Once again, confidence counts for a lot in these sorts of competitions. Practice your performance. WCS stands for World Cosplay Summit, not World Costume Summit. The ‘cosplay’ part is important, and it’s what WCS is all about! People want to see you perform and perform well! Play things up for the audience – if your characters interact, make them interact! Your performance routine is one of the most important parts of your entry, so don’t rush it – make sure you consider what is going to look good on stage, reflects your costumes well and will impress the audience. Character interaction counts for a lot, and having a gimmick always helps – try researching previous performances from WCS itself for inspiration and see what works!
This counts for everything on-stage and also when posing together – even if you only come up with a few, make sure you have some unique poses to interact with – generic poses make your costumes look cheap, you want to show them off as best as possible!

6. Rehearse how you will explain and present your costume to the judges.
Judging is easily one of the most important parts of the whole experience, so make it good!
Typically you have a 5 minute slot to explain your costume to judges – sometimes split, but usually each. Make sure in your time you highlight the finest parts of your costume. Explain what you’re proud of on it. Explain the parts you had fun making. Ignore the parts you had problems with. Ignore the parts you didn’t get time to finish properly. If you point out the bad parts to them, the judges will see them. Explain the good parts with pride and the judges will be impressed and look beyond any ‘mistakes’. Keep the judges interested and it makes your costume memorable and gives an excellent impression.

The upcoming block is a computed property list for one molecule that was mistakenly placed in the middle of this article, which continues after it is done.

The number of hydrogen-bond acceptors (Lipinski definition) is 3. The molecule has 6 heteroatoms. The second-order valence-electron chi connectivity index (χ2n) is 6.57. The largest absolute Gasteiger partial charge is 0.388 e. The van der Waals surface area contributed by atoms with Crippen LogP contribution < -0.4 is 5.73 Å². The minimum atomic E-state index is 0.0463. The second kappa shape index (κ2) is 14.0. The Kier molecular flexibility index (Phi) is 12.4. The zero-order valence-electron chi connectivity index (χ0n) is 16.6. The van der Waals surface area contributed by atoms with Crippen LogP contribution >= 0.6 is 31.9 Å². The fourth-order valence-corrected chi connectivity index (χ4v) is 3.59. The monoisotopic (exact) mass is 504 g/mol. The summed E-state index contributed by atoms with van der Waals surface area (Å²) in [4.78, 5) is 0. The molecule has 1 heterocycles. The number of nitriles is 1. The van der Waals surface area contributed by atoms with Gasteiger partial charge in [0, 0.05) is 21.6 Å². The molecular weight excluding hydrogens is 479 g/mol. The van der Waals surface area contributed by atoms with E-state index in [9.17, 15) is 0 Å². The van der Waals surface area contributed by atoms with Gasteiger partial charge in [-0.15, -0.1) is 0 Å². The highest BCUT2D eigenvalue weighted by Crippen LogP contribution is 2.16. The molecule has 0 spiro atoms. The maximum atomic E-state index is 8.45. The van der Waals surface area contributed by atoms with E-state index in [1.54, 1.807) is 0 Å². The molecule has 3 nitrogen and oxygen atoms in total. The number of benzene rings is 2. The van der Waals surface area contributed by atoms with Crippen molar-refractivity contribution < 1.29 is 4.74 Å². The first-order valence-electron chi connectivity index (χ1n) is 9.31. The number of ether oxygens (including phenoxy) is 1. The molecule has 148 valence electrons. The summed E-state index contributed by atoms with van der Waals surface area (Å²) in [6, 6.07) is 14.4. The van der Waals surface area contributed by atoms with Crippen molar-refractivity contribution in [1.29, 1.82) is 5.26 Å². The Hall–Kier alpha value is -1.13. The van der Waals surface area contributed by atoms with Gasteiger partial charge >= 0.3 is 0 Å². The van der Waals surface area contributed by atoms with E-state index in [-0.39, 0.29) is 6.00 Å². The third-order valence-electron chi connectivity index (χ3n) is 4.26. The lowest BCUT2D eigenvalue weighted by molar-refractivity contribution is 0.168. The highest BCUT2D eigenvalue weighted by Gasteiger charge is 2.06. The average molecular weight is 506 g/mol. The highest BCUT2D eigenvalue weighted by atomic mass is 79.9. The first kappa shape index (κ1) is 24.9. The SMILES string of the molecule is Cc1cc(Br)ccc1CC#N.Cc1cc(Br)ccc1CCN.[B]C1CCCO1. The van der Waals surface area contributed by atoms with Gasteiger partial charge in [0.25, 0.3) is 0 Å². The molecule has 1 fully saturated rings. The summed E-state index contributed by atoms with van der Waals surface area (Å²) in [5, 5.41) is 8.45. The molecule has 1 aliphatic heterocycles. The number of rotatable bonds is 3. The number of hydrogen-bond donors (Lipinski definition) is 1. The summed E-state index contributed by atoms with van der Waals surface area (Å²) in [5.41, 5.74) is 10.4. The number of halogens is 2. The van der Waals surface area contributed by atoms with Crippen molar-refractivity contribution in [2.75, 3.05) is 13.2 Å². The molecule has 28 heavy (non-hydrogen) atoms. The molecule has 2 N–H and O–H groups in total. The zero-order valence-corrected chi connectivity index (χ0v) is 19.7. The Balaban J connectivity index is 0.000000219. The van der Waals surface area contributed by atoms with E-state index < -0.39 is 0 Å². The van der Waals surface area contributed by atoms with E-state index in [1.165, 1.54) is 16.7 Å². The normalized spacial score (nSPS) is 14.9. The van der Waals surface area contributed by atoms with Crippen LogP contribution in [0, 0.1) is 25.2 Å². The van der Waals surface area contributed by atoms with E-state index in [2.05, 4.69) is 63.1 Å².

Additionally, you will be required to make a progress book to submit for your costume. Put some effort into it. This is the key that explains how you made your costume. Take photos as you go, explain the key elements, and put it together in a neat fashion. Putting effort into every aspect makes not only the book look good, but you also look dedicated. That’s a good trait to have.

7. Don’t be scared of the judges!
Most of the judges for WCS preliminaries and the finals in Japan are cosplayers themselves. If not, they’ve been around cosplayers long enough to understand the effort that goes into making a costume. It is their place to judge, but they will judge fairly.

8. Don’t be upset if you don’t win.
If you don’t win, you can always try again. You are trying to get into a world-class competition and are going up against some of the best cosplayers in your country – of course it’s going to be a challenge! Don’t be disheartened and take it in your stride to try again!


Finally, a little advice about WCS itself and what to expect when you arrive.

9. Be prepared if you DO win.
WCS is a huge responsibility. You’re not only representing yourself, you’re also representing your team, and you’re representing your country! So make sure you represent it well! You need to be prepared to appear on TV, go to planned shoots, feature in every parade and still keep a smile going long after the championship is over!

10. Understand the work that goes into WCS.